Pick your poison when it comes to the Lincoln Saltdogs' Kyle Kinman.
The Bellevue University product has the ability to throw all nine innings, come out of the bullpen or find himself taking swings in the batters box.
Kinman made 21 appearances for the Saltdogs in 2018 on the mound, making 15 starts, and finished with a 3.90 earned-run average and a 6-5 record.
The 5-foot-10, left-handed hurler has since found himself a staple in the starting rotation in his second year with Saltdogs, sporting the American Association's lowest ERA through Friday (2.65), and was selected as the league's pitcher of the month for June. Kinman is 1-2 and made Saturday's start for Lincoln against the Kansas City T-Bones at Haymarket Park.
"Last year was my first year back from TJ (Tommy John surgery)," Kinman said. "That was my first season back, and it was just like everyone says. It was an absolute roller coaster. You just didn't know how your arm was going to feel, and usually the second year is as close as back to normal."
Kinman was a 25th-round draft pick out of Bellevue by the Atlanta Braves in 2014, sporting a 5-2 record in relief in 76 minor-league games between 2014-16. In 2015, the he had 65 strikeouts in 51 2/3 innings and recorded 18 saves as he climbed three levels to Double-A Mississippi. He had a total of 23 saves in the affiliated minors before suffering an elbow injury in early 2016.
"I feel like I'm hitting that stride right now. It's close to back to normal," Kinman said. "It comes and goes, because each outing is a little different. For the most part it feels as good as it has been to being back to normal."
Before being selected by the Braves, Kinman was a two-way player for Bellevue. In his two-year career for the Bruins, the versatile Omaha Northwest graduate had 14 home runs, a .345 batting average and 102 RBIs. As a pitcher, he went 14-6 with two saves and 11 complete games while being selected as the Minnesota College Athletic Conference 2014 pitcher of the year.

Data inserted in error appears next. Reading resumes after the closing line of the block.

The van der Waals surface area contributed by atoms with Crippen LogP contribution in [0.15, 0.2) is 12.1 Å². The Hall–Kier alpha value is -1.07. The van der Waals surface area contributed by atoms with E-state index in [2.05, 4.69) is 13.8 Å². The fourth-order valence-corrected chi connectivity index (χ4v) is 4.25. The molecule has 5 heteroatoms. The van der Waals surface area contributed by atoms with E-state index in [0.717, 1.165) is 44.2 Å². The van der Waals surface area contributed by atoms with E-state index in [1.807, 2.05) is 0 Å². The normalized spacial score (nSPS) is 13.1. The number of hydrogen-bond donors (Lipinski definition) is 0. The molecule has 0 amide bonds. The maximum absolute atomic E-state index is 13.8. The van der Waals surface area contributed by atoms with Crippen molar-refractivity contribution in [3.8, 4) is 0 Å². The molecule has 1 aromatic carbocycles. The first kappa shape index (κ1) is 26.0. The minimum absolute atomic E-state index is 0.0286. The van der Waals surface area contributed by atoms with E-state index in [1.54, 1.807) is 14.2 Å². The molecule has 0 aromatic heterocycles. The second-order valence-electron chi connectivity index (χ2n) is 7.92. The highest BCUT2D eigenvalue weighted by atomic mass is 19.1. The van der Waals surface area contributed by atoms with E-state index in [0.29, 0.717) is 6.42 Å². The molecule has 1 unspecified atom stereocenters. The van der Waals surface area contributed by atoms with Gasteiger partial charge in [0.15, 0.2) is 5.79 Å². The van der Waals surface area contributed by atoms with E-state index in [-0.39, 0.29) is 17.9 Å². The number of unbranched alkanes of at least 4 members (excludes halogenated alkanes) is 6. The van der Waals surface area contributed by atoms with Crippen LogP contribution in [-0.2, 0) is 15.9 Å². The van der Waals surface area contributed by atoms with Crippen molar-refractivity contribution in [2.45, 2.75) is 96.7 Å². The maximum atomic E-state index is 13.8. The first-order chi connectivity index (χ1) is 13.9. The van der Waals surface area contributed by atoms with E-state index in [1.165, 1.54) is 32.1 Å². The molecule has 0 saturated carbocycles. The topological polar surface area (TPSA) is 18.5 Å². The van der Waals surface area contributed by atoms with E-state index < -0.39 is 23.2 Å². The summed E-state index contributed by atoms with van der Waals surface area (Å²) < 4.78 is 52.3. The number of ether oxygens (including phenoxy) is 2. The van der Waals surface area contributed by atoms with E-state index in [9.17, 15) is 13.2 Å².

Kinman's versatility has even allowed him to take a couple of at-bats in the minors and with the Saltdogs. Though he has not recorded a hit since his college days, Kinman has struck out just once in five professional at-bats, two coming with the Saltdogs including one this season in an extra-inning contest.
"It was pretty tough," Kinman said of his lone 2019 at-bat. "I hadn't seen live pitching since last year, and I went down with a blaze of glory with a strikeout with the bases loaded and one out, I think it was.
"It's really tough to come in to hit when you haven't seen live pitching in how long. Especially in this league with how good as they are."
Kinman has taken a different approach this season, even joining some batting practice sessions before games just in case the situation calls for him to come to the plate.
If Lincoln manager Bobby Brown asked Kinman to play left field in the future, Kinman already has his answer.
"There is no question," Kinman said. "For the first half of the season I was taking BP just in case we had a situation I needed to hit or play the outfield.
"I actually enjoy hitting way more than I do pitching."